Friends of Ms. Symonds have been installed in key positions in Downing Street and, in the telling of Mr. Cummings, protected by her even after evidence of wrongdoing. On his blog, he claimed that Mr. Johnson wanted to shut down a leak investigation after it became clear that the culprit was Henry Newman, a close adviser to Ms. Symonds.

Mr. Cummings quoted Mr. Johnson as saying to him, “If Newman is confirmed as the leaker, then I will have to fire him, and this will cause me very serious problems with Carrie, as they’re best friends.”

Downing Street has denied that Mr. Johnson tried to shut down the investigation, but it did not comment about Ms. Symonds’ role.

Her defenders say she has a savvy political sense and could well have aspired to a seat in Parliament if she hadn’t begun a relationship with Mr. Johnson. To the extent that she is giving him advice, some say, it is helpful: cutting loose Mr. Cummings and other hard-core Brexiteers softened the prime minister’s image and improved his popularity before the recent ethics issues pulled him back to his more familiar role as a political scalawag.

“She was fantastic — she is very loyal and was hugely supportive,” said John Whittingdale, a former culture secretary for whom Ms. Symonds served as a special adviser. He described her as “a strongly committed Conservative” and a “very strong Brexit supporter” at a time when that was a less popular position.

“The people who are attacking Carrie clearly see a route to damage the prime minister by attacking her,” he said.

Ms. Symonds labors under a few handicaps, one of which is the lack of a job description for a prime minister’s partner. The role has no constitutional status, and unlike that of first lady in the United States, little administrative support. Successful spouses have usually had strong identities outside Downing Street.

Margaret Thatcher’s husband, Denis, was a businessman, as is Mrs. May’s husband, Philip. David Cameron’s wife, Samantha, ran a fashion company, while Ms. Blair, who once had her own political ambitions, worked as a high-level barrister during her husband’s decade in office. Though Ms. Blair’s influence came under criticism early on, the scrutiny subsided as she built a flourishing legal career.

“She always knew she could go back to her job at the bar, which made it less demeaning to be the appendage,” said Fiona Millar, a journalist and onetime aide to Ms. Blair. Ms. Symonds, she said, “doesn’t seem to have that life outside politics, which the people who’ve been successful at it did have.”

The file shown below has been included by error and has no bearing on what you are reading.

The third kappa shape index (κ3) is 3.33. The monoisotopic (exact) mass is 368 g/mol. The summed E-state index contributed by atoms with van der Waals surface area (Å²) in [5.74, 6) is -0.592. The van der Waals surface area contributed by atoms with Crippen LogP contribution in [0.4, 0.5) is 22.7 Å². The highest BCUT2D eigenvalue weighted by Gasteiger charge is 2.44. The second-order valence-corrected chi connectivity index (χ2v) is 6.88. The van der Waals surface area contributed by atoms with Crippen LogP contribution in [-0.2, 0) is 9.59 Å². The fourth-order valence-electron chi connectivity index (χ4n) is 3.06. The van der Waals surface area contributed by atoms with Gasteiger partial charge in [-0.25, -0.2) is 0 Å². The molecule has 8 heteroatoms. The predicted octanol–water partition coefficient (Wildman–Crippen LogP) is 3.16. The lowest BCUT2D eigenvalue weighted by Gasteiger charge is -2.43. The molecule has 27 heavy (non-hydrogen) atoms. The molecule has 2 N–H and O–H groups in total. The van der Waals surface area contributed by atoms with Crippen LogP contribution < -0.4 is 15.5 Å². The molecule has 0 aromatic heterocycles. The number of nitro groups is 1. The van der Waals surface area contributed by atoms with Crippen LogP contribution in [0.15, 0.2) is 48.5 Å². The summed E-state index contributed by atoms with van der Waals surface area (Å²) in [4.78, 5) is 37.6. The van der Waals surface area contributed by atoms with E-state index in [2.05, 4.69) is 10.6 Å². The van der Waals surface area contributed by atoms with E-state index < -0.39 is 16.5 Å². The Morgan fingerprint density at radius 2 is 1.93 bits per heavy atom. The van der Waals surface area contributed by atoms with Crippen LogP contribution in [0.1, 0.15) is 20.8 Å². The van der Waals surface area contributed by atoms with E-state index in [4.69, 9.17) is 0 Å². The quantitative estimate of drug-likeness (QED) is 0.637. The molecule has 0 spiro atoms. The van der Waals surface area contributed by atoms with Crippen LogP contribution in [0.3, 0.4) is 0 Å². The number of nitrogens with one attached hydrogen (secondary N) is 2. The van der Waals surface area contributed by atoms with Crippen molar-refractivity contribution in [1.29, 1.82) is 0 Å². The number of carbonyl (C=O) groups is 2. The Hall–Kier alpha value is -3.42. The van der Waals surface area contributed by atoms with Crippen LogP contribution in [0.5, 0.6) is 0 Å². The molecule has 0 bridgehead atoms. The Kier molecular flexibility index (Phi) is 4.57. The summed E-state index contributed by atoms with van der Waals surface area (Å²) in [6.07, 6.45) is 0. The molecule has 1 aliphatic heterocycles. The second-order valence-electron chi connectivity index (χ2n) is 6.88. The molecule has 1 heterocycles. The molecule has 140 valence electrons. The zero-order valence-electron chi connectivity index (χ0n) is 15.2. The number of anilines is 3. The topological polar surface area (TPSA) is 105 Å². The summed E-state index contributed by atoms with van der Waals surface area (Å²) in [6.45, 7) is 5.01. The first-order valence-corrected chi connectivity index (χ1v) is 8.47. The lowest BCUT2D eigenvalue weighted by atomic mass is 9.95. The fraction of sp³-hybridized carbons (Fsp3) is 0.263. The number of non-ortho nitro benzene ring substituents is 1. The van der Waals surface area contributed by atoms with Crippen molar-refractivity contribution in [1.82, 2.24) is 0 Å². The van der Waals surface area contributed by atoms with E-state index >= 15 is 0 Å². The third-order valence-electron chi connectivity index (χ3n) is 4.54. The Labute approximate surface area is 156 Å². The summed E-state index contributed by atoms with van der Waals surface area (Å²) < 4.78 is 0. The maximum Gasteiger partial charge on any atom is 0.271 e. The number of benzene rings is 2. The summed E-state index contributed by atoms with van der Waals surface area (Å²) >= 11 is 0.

The daughter of Matthew Symonds, a co-founder of The Independent newspaper, and a lawyer for the paper, Josephine McAfee, Ms. Symonds was raised by her mother (both parents were married to other people at the time).

Her young adulthood was deeply affected by an incident in 2007 when she was targeted by a taxi driver who served her spiked drinks while driving her home. Ms. Symonds testified against the man, John Worboys, who was jailed as a serial sexual predator.

Well connected and social, Ms. Symonds became a public relations aide for the Conservative Party, eventually rising to chief communications officer, where she encountered Mr. Johnson. The couple had hoped to get married last summer, after his divorce from Marina Wheeler became final, but delayed the date because of coronavirus restrictions.

Life in Downing Street is less glamorous than it might appear, Ms. Millar said. While the job comes with a spacious Westminster apartment, a baronial weekend home, Chequers, and an annual decorating budget of £30,000 ($41,600), the government does not pay for food or household staff. Outside of public occasions, the couple are expected to cook for themselves or get takeout.

Living above the office, as Mr. Johnson struggled with the pandemic and his own illness, was challenging, people who know Ms. Symonds said. She contracted Covid herself, while pregnant, and then cared for their baby while Mr. Johnson, 56, was still shaking off his illness.

“There were times last week that were very dark indeed,” Ms. Symonds tweeted after he was released from an intensive care unit. Despite that, she retained her interest in environmental protection.